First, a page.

The Nature of Moral Responsibility: New Essays
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Moral Responsibility. This is a preview of subscription content, log in to check access. Clarke R. On an Argument for the Impossibility of Moral Responsibility. In Free Will and Moral Responsibility , eds. French, H.
Wettstein and J. Boston: Blackwell. Google Scholar. Pereboom D.
Kane, — Oxford: Oxford University Press. Smiley M.
Manipulation and Moral Responsibility
Moral Responsibility and the Boundaries of Community. See details for additional description. Skip to main content.
dtakevunreli.tk About this product. Brand new: lowest price The lowest-priced, brand-new, unused, unopened, undamaged item in its original packaging where packaging is applicable. Author:-Clarke, Randolph. Read full description. See details and exclusions. See all 2 brand new listings. Qty: 1 2. For more on this distinction, see the first three chapters of Scanlon In other words, blaming someone involves not just the belief that they have acted in a way that impairs your relationship with them, but also, that you take yourself to have reasons to revise your intentions and attitudes towards them, and accordingly that you revise these intentions and attitudes on the basis of such reasons.
Like Sher, then, Scanlon has provided an initially plausible account of what it is to blame. But also like Sher, his account has been widely criticized. The most common line of criticism is best summed up by R. More precisely, Wallace argues that. Susan Wolf has also argued that in some cases, such as the case of a hot-headed but ultimately loving family, it seems that you can blame another without taking yourself to have impairments in your relationship or attendant reasons to revise your intentions or attitudes towards that person.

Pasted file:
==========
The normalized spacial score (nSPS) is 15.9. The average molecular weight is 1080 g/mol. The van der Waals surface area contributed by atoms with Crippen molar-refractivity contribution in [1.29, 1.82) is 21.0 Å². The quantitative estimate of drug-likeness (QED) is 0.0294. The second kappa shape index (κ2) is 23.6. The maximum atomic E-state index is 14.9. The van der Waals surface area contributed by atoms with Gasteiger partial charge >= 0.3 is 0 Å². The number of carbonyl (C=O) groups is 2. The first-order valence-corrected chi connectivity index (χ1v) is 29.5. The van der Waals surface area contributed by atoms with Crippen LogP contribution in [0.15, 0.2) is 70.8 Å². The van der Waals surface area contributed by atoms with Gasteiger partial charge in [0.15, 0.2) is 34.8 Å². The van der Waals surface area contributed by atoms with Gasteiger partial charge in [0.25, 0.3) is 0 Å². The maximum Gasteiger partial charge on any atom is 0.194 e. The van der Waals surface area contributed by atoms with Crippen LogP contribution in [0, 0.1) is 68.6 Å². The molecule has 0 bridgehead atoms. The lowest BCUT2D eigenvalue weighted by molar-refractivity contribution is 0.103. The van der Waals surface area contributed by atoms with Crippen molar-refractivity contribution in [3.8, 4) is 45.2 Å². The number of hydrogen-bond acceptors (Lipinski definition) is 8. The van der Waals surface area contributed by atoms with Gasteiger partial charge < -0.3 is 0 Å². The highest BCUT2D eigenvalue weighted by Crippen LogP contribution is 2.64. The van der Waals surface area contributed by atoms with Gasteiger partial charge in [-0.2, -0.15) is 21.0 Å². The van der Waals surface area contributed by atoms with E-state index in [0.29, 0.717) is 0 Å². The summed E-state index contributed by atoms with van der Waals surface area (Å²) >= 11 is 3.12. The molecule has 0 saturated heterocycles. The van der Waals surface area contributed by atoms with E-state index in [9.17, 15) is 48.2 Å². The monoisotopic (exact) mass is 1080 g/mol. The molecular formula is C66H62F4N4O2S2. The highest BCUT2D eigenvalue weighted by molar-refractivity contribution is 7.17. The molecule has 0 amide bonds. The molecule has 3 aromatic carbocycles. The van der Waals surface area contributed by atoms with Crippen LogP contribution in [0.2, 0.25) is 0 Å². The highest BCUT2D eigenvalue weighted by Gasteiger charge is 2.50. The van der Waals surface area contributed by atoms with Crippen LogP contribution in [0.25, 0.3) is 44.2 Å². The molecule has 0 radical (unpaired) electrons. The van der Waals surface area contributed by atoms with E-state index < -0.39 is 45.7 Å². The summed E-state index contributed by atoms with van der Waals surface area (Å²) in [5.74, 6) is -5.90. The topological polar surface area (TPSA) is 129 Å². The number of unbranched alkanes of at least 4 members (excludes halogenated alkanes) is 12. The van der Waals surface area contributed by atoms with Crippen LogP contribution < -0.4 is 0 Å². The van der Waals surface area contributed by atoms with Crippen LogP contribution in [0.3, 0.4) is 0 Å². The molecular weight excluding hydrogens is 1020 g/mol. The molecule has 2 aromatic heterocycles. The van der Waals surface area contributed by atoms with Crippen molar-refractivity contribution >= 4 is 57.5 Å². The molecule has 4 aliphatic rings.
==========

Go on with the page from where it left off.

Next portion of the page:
After all, many cases of wrongdoing involve strangers—e. Nevertheless, it still seems that it is possible to blame those with whom we have no standing relationship. So blame cannot essentially implicate interpersonal relationships. However, whether this kind of relationship is sufficient to explain the blame of strangers is unclear.
Functional accounts of blame are analogous to functionalist theories of mental states or properties. Instead of identifying blame with any particular attitude like a judgment or emotion or combination of attitudes like a belief-desire pair , functional accounts of blame identify blame by its functional role.
This way of proceeding leaves open the particular attitude or combination of attitudes that constitute blame. In this way, functional accounts can be more flexible. According to one functional account of blame, the function of blame is protest. But this, of course, means that any number of attitudes or combination of attitudes could be present in blame. Pamela Hieronymi , Matthew Talbert , and Victoria McGeer argue that reactive attitudes like resentment and the expressions of these attitudes serve as powerful forms of protest.
Angela Smith , on the other hand, argues that when we modify our attitudes and intentions as Scanlon envisions, but do so as a form of protest , then we are actually blaming.
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And in order to count as a protest, it need not involve any particular emotional state. See Franklin and Houston for more on the way in which blame allows us to stand up for our values. There are at least two sources of concern for those theories that take protest to be the function of blame. Second, protest seems paradigmatically expressed. Do workers protest unfair labor conditions simply through their beliefs or attitudes? Or must they make such beliefs and attitudes known? After all, not all blame is expressed. These objections are not decisive, of course, but they do suggest that there is more work to be done in defense of protest views to help us better understand what the nature of protest is, such that appeals to protest can provide a non-circular account of blame.